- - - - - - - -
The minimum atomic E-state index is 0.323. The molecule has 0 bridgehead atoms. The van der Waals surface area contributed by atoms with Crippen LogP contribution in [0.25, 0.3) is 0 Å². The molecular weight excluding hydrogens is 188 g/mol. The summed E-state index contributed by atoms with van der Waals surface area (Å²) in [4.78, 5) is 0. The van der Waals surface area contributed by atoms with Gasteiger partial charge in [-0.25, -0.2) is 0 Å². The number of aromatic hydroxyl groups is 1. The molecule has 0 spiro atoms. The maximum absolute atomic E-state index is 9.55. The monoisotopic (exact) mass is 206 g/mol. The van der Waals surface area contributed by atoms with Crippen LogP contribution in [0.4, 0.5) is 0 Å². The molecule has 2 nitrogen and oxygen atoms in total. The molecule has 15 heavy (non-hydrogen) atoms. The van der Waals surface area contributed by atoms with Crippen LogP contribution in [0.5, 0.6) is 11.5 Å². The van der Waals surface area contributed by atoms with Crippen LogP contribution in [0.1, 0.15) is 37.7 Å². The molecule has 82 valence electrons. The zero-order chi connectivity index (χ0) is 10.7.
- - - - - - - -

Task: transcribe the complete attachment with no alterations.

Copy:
The minimum atomic E-state index is 0.323. The molecule has 0 bridgehead atoms. The van der Waals surface area contributed by atoms with Crippen LogP contribution in [0.25, 0.3) is 0 Å². The molecular weight excluding hydrogens is 188 g/mol. The summed E-state index contributed by atoms with van der Waals surface area (Å²) in [4.78, 5) is 0. The van der Waals surface area contributed by atoms with Gasteiger partial charge in [-0.25, -0.2) is 0 Å². The number of aromatic hydroxyl groups is 1. The molecule has 0 spiro atoms. The maximum absolute atomic E-state index is 9.55. The monoisotopic (exact) mass is 206 g/mol. The van der Waals surface area contributed by atoms with Crippen LogP contribution in [0.4, 0.5) is 0 Å². The molecule has 2 nitrogen and oxygen atoms in total. The molecule has 15 heavy (non-hydrogen) atoms. The van der Waals surface area contributed by atoms with Crippen LogP contribution in [0.5, 0.6) is 11.5 Å². The van der Waals surface area contributed by atoms with Crippen LogP contribution in [0.1, 0.15) is 37.7 Å². The molecule has 82 valence electrons. The zero-order chi connectivity index (χ0) is 10.7.